Get the dog used to a car

Get the dog used to a car

When my Beagle Spanky moved in at the time, he was terrified of the car and driving, among other things. On the day of the pick-up, he had to drive by car for almost 10 minutes – he lost an incredible amount of hair, constantly puffed, trembled, drooled and showed a clear face of stress. In short, he was afraid of driving. Since I knew how important driving would be for us, I developed a small-step training plan to calmly get him used to it.

If you want to be inspired by this, you should know that I didn’t drive a car with him until he was able to drive around the block stress-free. Watch your dog closely and start training one step BEFORE the training level that is currently causing stress for your dog.

Step 1 – stay near the car
In the first week we stayed in the immediate vicinity of the car and did nice things for it. This included searching for treats in the grass, chewing chewing items next to the car and feeding from the feeding bowl next to the car. Interim training goal: Spanky is relaxed near the car.

Step 2 – the car opens
As in the first week, we did fun things next to the car. Every now and then I opened all the doors, closed them again, left them open and sat on the seat or in the trunk. Spanky got no pressure to get in. Interim training goal: Dog relaxes more and more even when the car door closes.

3rd step – great things IN the car
I hid great cookies around the car (e.g. on the bumper, in the passenger area, on the seats, etc.) I just waited for him to get in by himself. I didn’t verbally ask him because I wanted him he did it at his own pace. Of course he watched me hide the food. Interim training goal: dog gets into the car without hesitation and expects more delicacies at best.

Step 4 – relaxation in the car
Now that he was happy to get into the car, I extended my stay in the car more and more by offering him food that he had not inhaled within a second. Things like, filled congs, chewing sticks, filled food bowls and massages. Only from that point on I was able to stroke him. He always dodged before. Interim training goal: Dog stays in the car with positive expectations.

Step 5 – the car closes
While he nibbled on his chewing items, I only hinted that I would close the trunk lid. Initially, I only touched the flap with one finger. I did this until he stopped pausing and chewed on. Then I moved the flap down 2 cm and immediately up again. Then 10cm and so on. Interim training goal: Dog is in the car and the flap (or door) can be closed and he remains relaxed.

Step 6 – the engine starts
After Spanky chewed in the trunk, I sat down in the driver’s seat. He could stand the distance to me after two repetitions without any problems. The third time I started the engine and immediately switched it off. He was a little unsettled afterwards, but still likes to get into the car. If there had been any problems at this point, I would have taken the steps back in training to get in and would then have picked up there again until the boarding went well again. Interim training goal: Dog stays relaxed even when the engine runs longer.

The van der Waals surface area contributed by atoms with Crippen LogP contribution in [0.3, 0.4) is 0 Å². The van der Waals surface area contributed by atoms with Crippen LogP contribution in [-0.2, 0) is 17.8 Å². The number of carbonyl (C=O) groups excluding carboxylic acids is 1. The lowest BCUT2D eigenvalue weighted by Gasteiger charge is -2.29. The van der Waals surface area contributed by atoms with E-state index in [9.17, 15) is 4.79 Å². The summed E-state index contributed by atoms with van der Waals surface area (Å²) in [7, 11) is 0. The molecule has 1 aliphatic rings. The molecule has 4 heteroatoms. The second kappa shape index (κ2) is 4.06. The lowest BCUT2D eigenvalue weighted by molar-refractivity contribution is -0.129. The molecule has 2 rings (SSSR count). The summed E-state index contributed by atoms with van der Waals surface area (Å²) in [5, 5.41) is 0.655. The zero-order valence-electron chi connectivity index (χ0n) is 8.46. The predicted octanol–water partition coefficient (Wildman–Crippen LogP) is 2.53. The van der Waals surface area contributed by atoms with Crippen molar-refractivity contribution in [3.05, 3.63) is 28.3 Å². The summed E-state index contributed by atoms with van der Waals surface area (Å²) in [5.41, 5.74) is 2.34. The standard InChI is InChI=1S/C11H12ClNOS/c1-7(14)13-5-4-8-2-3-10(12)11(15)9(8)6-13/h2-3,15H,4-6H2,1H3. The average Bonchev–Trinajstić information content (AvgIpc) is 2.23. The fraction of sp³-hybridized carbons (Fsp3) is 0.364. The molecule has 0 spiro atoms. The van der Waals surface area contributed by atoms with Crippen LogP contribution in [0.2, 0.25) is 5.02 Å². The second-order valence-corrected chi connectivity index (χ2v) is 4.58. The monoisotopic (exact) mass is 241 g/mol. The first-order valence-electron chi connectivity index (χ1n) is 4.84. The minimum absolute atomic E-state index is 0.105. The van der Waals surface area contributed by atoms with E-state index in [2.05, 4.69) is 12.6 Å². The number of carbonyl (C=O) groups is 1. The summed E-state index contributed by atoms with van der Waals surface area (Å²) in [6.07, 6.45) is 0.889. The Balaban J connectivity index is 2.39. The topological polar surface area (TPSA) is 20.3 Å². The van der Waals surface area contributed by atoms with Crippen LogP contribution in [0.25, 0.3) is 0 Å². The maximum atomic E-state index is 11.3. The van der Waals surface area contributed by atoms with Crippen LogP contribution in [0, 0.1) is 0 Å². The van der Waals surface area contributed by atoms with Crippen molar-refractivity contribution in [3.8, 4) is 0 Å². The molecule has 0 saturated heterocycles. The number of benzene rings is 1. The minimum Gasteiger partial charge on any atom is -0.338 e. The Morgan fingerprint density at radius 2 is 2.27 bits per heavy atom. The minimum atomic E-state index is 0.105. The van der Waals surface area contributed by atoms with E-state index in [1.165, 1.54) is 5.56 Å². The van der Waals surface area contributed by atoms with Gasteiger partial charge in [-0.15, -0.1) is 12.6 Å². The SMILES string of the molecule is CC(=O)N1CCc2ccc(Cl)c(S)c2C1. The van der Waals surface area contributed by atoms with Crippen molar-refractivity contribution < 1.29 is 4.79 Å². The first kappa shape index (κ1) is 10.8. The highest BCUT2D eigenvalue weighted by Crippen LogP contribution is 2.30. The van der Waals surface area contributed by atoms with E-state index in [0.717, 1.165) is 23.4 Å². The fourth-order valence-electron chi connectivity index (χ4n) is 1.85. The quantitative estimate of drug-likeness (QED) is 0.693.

7th step – we drive (1m)
The engine was running and Spanky was blissfully busy chewing. Now it was time to shake his world. We drove off. A meter away. I switched off the engine. He looked at me scared. I “told” him how much fun it was. A short time later he continued to eat. Interim training goal: Dog remains relaxed while the car drives up to 10 meters.

Step 8 – A whole round around the block (well, a half)
Getting in, closing the car, starting the engine, braking, stopping worked so far. We wanted to do a full lap around the block, that’s 678 meters long. About half of them I asked my friend to stop. Spanky was on the verge of panic. We get out and walked the rest of the round. A whole round was possible a few days later. Interim training goal: Dog drives short distances relaxed in the car.

Step 9 – dog targets
So that he linked the car driving well, we initially only drove to the dog meadow. A place where he had a lot of fun and almost never shows fears. Or we visited the in-laws (place of a thousand delicacies). At least only to places and people that Spanky liked. Training goal: Dog likes to drive a car!

The car became its shelter. He could go anywhere and didn’t need to be afraid of the “dangerous” outside world. From that day on, he easily waited in the car for a long time while not being alone at home. It still took almost two years and a transport box until he slept for the first time while driving.

Yes, it may seem lengthy. In total, the training lasted 3.5 months. But it was worth the effort to see how comfortable he feels in the car today (and for a long time).

I wish you and your fur nose a successful training.

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